IBEX 35 10,235.40 -174.40 -1.68%
The Madrid benchmark index declined again today, making today’s loss the third fall in four days. Banco Santander SA slid 2.9 percent after Italy’s UniCredit SpA announced that third quarter profit declined 15 percent, substantially missing expectations. Coporacion Financiera Alba SA fell 2.7 percent, snapping four days of gains. The investment company was cut to “underweight” from “overweight” at Mirabaud Finanzas by equity analyst Hector Martinez. Indra Sistemas SA rose for a second day, gaining 1.1 percent as the company announced better than expected sales forecasts.
S&P/MIB / 21,671.63 / -476.80 / -2.15%
The Italian index experienced the steepest decline among the 5 major European benchmark indexes. Autogrill SpA rose 0.9 percent to 9.84 Euros. The world’s largest manager of airport and highway restaurants said third quarter profit grew 33 percent amid a recovery in the travel industry. Banca Popolare di Milano Scrl fell 3.3 percent to 3.14 Euros. The Milan-based cooperative bank announced third-quarter profit dropped 34 percent on the back of lower revenues. Sabaf SpA fell 2.9 percent. The maker of components for gas appliances was downgraded to “hold” from “accumulate” at Banca Akros.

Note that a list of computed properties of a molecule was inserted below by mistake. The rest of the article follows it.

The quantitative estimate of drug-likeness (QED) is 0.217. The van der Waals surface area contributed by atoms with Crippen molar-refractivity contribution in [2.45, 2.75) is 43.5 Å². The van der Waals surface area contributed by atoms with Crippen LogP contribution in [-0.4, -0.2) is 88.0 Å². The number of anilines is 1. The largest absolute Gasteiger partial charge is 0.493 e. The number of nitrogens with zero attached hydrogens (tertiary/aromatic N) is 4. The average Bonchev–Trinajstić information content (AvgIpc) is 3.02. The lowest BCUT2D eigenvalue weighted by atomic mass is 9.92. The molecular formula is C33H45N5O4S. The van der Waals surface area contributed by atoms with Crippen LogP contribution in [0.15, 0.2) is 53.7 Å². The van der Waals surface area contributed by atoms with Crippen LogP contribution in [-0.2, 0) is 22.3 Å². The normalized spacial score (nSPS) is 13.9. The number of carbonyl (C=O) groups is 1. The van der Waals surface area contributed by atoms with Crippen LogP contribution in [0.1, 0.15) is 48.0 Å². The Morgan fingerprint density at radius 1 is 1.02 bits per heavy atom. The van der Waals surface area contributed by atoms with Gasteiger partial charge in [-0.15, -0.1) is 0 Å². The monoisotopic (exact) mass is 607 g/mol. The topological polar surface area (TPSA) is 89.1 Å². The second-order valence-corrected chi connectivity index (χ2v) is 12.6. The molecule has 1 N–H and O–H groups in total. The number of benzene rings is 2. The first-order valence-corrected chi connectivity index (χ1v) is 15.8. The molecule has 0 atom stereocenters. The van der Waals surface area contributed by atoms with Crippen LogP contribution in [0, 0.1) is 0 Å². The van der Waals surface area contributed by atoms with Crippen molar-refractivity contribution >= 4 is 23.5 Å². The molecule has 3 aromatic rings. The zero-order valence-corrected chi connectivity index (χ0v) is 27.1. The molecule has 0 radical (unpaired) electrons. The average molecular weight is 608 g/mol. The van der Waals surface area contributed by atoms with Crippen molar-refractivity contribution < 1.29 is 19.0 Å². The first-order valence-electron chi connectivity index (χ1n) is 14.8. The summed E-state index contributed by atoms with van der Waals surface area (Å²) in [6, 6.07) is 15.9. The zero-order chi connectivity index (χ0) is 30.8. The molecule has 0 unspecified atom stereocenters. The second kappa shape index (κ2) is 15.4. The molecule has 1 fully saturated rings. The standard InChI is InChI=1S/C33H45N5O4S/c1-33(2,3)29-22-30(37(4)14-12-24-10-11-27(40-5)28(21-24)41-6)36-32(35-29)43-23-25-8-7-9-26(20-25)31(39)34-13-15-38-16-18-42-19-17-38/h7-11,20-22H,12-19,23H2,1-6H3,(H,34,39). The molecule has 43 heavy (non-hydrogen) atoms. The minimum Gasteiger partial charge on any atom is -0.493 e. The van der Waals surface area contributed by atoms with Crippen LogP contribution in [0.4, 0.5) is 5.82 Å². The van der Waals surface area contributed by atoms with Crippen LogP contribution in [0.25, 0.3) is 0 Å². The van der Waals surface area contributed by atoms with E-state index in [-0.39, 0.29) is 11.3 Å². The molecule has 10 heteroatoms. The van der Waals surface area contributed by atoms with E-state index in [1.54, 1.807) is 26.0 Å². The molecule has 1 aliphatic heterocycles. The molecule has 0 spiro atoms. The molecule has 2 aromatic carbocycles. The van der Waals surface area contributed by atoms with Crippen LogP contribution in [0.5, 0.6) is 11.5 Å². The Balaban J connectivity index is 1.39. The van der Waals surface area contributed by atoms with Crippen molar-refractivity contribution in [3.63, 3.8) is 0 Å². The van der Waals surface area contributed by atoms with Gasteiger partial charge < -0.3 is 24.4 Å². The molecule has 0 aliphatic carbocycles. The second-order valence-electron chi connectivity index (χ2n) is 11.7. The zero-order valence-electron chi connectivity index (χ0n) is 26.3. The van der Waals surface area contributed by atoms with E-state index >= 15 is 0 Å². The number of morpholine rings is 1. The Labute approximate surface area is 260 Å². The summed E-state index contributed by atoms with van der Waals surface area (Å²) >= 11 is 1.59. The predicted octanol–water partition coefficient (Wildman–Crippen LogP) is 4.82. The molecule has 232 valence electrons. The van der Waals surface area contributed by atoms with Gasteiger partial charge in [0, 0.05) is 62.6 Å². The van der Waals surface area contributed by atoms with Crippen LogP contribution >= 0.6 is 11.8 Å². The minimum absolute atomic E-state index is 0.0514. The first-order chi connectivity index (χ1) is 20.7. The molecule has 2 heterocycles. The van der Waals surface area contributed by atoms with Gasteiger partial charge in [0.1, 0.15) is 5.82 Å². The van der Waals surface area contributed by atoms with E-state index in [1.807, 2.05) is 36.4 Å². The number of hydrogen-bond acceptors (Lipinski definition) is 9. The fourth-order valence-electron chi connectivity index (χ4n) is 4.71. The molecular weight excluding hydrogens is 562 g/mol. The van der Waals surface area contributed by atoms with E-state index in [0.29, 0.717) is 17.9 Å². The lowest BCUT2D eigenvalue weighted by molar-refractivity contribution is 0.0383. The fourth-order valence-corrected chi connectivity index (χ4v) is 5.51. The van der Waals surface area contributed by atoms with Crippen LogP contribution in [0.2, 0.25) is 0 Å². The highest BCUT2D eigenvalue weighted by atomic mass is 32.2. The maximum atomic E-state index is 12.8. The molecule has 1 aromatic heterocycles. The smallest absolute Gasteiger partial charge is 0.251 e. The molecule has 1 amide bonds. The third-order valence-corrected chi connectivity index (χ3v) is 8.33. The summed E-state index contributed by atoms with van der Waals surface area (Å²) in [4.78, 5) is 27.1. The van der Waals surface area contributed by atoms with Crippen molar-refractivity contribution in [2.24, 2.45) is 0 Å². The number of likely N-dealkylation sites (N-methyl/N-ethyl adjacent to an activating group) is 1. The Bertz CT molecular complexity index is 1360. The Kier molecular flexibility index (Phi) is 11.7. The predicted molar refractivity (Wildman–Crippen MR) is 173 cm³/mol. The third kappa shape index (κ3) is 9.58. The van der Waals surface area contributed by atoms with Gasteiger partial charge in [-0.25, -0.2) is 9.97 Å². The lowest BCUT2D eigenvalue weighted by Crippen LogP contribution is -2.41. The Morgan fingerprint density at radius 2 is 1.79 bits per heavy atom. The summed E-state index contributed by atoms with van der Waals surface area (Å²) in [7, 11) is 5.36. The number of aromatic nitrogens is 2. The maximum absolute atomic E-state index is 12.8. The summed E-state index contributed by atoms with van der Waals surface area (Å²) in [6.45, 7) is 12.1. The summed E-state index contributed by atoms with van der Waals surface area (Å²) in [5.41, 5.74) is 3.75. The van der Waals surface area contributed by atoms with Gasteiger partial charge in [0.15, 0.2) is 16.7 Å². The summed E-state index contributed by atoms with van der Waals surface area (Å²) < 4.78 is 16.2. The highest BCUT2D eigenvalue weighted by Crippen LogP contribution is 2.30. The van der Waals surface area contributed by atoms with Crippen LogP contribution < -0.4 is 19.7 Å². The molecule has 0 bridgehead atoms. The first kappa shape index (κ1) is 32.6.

Contributed By: DailyFx
The CADJPY extended yesterday’s advance during the overnight trade to reach an intraday high of 81.597. Indeed, I am long from 80.86, and will look to maintain my position as technical indicators continue to point to further gains. The parabolic SAR signaled for gains on November 5th, and has yet to reverse course, while the downside risks remain capped by the 10-day SMA. On a fundamental basis, Japan continues to fight deflation. At the same time, households face a weak labor market, and employment conditions are likely to remain under pressure as domestic demand and a slow global recovery adds weight onto hiring. On the other hand, full time positions in Canada continue to gather momentum as employers become more optimistic about growth. All in all, remain long CADJPY, with a soft target of 82.00 and a stop at 80.00. Nonetheless, I am still long the GBPCHF and the GBPJPY. Indeed, I am currently in the money as the BoE said that the recovery will continue, while also noting that inflation will remain above target through 2011.